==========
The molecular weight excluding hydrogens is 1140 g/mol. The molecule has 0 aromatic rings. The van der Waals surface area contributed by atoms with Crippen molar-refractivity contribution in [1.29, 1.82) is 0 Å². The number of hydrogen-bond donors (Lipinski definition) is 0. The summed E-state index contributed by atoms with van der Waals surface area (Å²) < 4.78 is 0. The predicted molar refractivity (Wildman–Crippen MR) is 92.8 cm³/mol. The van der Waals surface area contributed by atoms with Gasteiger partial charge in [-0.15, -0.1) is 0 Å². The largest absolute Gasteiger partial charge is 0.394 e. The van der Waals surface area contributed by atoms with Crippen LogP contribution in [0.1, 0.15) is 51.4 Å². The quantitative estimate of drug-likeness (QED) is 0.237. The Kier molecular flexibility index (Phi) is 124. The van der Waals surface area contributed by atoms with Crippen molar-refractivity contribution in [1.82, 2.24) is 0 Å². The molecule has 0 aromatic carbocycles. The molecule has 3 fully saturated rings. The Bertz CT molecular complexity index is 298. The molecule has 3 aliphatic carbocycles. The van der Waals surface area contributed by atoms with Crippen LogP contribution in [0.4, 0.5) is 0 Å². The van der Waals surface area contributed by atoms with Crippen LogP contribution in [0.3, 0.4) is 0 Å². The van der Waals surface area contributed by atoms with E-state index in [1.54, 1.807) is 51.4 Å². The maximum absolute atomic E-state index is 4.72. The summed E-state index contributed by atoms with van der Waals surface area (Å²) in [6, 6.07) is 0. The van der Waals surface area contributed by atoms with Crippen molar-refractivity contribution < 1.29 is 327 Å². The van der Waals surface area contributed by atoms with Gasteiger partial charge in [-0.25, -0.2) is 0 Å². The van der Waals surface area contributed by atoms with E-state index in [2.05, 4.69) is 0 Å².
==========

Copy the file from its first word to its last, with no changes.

The molecular weight excluding hydrogens is 1140 g/mol. The molecule has 0 aromatic rings. The van der Waals surface area contributed by atoms with Crippen molar-refractivity contribution in [1.29, 1.82) is 0 Å². The number of hydrogen-bond donors (Lipinski definition) is 0. The summed E-state index contributed by atoms with van der Waals surface area (Å²) < 4.78 is 0. The predicted molar refractivity (Wildman–Crippen MR) is 92.8 cm³/mol. The van der Waals surface area contributed by atoms with Gasteiger partial charge in [-0.15, -0.1) is 0 Å². The largest absolute Gasteiger partial charge is 0.394 e. The van der Waals surface area contributed by atoms with Crippen LogP contribution in [0.1, 0.15) is 51.4 Å². The quantitative estimate of drug-likeness (QED) is 0.237. The Kier molecular flexibility index (Phi) is 124. The van der Waals surface area contributed by atoms with Crippen molar-refractivity contribution in [1.82, 2.24) is 0 Å². The molecule has 0 aromatic carbocycles. The molecule has 3 fully saturated rings. The Bertz CT molecular complexity index is 298. The molecule has 3 aliphatic carbocycles. The van der Waals surface area contributed by atoms with Crippen LogP contribution in [0.4, 0.5) is 0 Å². The van der Waals surface area contributed by atoms with Crippen LogP contribution in [0.3, 0.4) is 0 Å². The van der Waals surface area contributed by atoms with E-state index in [1.54, 1.807) is 51.4 Å². The maximum absolute atomic E-state index is 4.72. The summed E-state index contributed by atoms with van der Waals surface area (Å²) in [6, 6.07) is 0. The van der Waals surface area contributed by atoms with Crippen molar-refractivity contribution < 1.29 is 327 Å². The van der Waals surface area contributed by atoms with Gasteiger partial charge in [-0.25, -0.2) is 0 Å². The van der Waals surface area contributed by atoms with E-state index in [2.05, 4.69) is 0 Å².